Bentley is planning to add a 4.0-liter V8 model to the Continental GT range after it retools its elegant coupe for the 2011 model year.
The sportier-looking GT will be revealed at the Paris motor show late this month with the familiar W12 power. The V8 hits the market as a '12 model in about 18 months.
“The V8 is our hedge against fuel-price spikes, carbon-dioxide-related legislation and uncertainty in the global supercar market,” Uli Eichhorn, Bentley's technical director, said at a recent press event.
Eichhorn said the 4.0-liter V8 is an all-new engine co-developed with Audi and is yet to appear in a production model. Bentley promises that the new V8 will be built in Britain, like the W12. At the moment, its power output remains a secret, as does its induction.
But given Bentley's enthusiasm for turbocharging, the likely output figures to rate between 350 hp and 400 hp, extending the GT's appeal into market segments where the W12 can't compete.
The current Continental GT has been in production for seven years, and 23,000 cars have been built. Length and wheelbase are unchanged, as are the seating positions and height, indicating substantial carryover.
New body design
Covering these familiar underpinnings, though, is a very cleverly designed new body. The work of Dirk van Braeckel and Raul Pires, the new GT hunkers down onto its standard 20-inch wheels with a much more aggressive attitude than that of the outgoing car.
Helped by slightly wider front and rear tracks (up by 1.6 inches at the front and 1.9 inches at the rear), the changes are subtle but add up to a significant transformation of the GT into a much sportier, sharper-looking sports coupe. The grille and hood are set lower, which emphasizes new power bulges over the front wheels, and the glasshouse extends rearward into a shorter rear deck lid. Together these changes visually stretch the new GT so that it looks longer and lower, even if the tape measure says it isn't.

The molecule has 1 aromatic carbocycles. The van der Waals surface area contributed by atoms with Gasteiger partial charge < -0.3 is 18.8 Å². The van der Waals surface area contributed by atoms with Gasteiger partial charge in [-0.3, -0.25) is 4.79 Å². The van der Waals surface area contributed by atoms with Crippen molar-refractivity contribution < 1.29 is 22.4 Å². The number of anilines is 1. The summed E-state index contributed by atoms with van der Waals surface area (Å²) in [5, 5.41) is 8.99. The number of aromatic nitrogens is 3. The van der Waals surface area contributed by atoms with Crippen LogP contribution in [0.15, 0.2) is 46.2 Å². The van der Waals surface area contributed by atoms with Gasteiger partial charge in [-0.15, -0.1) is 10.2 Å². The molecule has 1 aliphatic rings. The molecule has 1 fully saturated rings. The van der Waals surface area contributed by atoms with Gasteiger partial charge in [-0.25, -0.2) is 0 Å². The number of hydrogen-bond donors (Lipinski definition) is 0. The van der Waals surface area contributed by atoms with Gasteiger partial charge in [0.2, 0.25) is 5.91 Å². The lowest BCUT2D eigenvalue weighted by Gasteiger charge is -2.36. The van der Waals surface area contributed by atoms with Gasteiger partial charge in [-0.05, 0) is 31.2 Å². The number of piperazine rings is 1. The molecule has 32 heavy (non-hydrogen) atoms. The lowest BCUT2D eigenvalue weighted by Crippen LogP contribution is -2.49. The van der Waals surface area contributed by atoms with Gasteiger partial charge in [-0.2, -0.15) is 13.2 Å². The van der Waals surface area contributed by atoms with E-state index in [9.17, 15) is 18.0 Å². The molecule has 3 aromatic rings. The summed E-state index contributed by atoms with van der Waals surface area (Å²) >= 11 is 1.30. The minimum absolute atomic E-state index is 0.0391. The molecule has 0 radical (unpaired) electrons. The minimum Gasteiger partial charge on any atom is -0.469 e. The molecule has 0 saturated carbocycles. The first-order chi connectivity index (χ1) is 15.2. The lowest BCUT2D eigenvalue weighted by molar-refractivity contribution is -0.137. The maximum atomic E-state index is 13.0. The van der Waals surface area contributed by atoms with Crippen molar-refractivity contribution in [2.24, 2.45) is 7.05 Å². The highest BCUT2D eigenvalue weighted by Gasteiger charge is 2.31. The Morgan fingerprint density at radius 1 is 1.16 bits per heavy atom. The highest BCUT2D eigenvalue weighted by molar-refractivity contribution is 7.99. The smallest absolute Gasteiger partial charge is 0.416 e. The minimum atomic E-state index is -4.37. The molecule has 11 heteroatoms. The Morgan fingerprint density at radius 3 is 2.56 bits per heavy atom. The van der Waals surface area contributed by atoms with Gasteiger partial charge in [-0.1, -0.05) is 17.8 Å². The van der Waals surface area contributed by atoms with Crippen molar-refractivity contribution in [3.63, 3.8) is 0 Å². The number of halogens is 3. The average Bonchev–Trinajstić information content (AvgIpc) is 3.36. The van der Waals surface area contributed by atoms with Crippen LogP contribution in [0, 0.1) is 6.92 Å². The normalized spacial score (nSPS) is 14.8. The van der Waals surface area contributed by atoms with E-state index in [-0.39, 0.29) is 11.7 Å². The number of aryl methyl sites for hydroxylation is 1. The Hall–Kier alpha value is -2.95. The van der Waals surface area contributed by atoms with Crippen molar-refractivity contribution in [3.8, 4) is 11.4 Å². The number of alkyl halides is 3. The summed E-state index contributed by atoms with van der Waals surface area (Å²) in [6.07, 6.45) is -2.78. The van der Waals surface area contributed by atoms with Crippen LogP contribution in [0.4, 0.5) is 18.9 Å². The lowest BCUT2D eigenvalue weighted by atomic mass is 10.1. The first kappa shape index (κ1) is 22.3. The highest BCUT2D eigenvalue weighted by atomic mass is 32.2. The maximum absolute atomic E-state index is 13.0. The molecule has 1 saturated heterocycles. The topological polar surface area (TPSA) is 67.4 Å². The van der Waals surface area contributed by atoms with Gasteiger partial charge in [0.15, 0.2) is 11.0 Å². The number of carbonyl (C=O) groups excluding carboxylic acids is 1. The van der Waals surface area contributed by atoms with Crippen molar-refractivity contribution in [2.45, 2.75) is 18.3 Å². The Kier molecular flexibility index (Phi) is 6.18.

Taut styling lines are drawn onto this subtle shape, made possible because a new manufacturing technique that allows for tight folds in the metal. Gliding around Bentley's design studio viewing garden, there's a much more untamed look to the new GT. Where the outgoing car impressed for elegance and simplicity, the new one pleases with poise and purpose.
Inside is a striking interior that builds on Bentley's reputation for cabins crafted from the best materials money can buy. For the first time, the leather trim features a foam backing, chosen because it gives an extra dimension of luxurious, soft-touch feel. Rear legroom is boosted 1.8 inches by new, thinner seats, their bulk reduced because the seatbelt mount is repositioned from the seat frame to a more-conventional pillar position. Bentley says there's no impact on rear-cabin accessibility, which a couple of in-and-out shuffles of the car confirm.
More horsepower, torque
Under the skin, Bentley is shifting the GT into sportier territory, too. Power from the twin-turbo W12 is lifted from 560 hp to 575 hp and torque is up from 479 pounds-feet to 516 pounds-feet, partly thanks to increased turbo-boost pressure, and peaks at 1,750 rpm. Because ZF's new eight-speed auto doesn't have sufficient torque capacity for this output, the GT sticks with today's excellent six-speed transmission and its quick-shifting program.
Significant for driver appeal, the four-wheel-drive system now features a standard 40/60 torque split front/rear, the bias developed for the outgoing Supersports model. The steering is also recalibrated, and there's a new alloy upright in the front suspension, which completes the switch to all-alloy axle components started with modifications first introduced in the 2008 model year.
There are no performance figures yet for the new GT. But Bentley has shaved 143 pounds off the curb weight through detail changes such as lighter seats and boosted power. “It's a bit quicker,” Eichhorn said.